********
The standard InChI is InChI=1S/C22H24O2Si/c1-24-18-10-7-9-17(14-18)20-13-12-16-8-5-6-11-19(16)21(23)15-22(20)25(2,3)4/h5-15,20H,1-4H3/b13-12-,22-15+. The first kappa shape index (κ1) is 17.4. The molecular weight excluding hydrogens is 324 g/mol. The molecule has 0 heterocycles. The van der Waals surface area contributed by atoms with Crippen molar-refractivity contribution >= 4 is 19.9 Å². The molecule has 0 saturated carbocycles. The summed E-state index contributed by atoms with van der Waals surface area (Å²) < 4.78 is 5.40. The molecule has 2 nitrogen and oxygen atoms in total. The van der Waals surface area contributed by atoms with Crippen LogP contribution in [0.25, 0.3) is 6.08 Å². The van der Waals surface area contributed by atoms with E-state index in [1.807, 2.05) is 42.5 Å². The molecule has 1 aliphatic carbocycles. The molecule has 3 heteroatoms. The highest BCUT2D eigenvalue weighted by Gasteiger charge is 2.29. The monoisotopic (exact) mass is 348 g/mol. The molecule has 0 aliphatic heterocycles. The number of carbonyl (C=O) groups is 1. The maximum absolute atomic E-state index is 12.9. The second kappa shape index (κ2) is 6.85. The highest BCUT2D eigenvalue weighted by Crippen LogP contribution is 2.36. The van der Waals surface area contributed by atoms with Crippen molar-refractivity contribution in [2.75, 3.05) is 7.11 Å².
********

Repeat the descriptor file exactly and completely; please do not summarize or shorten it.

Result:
The standard InChI is InChI=1S/C22H24O2Si/c1-24-18-10-7-9-17(14-18)20-13-12-16-8-5-6-11-19(16)21(23)15-22(20)25(2,3)4/h5-15,20H,1-4H3/b13-12-,22-15+. The first kappa shape index (κ1) is 17.4. The molecular weight excluding hydrogens is 324 g/mol. The molecule has 0 heterocycles. The van der Waals surface area contributed by atoms with Crippen molar-refractivity contribution >= 4 is 19.9 Å². The molecule has 0 saturated carbocycles. The summed E-state index contributed by atoms with van der Waals surface area (Å²) < 4.78 is 5.40. The molecule has 2 nitrogen and oxygen atoms in total. The van der Waals surface area contributed by atoms with Crippen LogP contribution in [0.25, 0.3) is 6.08 Å². The van der Waals surface area contributed by atoms with E-state index in [1.807, 2.05) is 42.5 Å². The molecule has 1 aliphatic carbocycles. The molecule has 3 heteroatoms. The highest BCUT2D eigenvalue weighted by Gasteiger charge is 2.29. The monoisotopic (exact) mass is 348 g/mol. The molecule has 0 aliphatic heterocycles. The number of carbonyl (C=O) groups is 1. The maximum absolute atomic E-state index is 12.9. The second kappa shape index (κ2) is 6.85. The highest BCUT2D eigenvalue weighted by Crippen LogP contribution is 2.36. The van der Waals surface area contributed by atoms with Crippen molar-refractivity contribution in [2.75, 3.05) is 7.11 Å².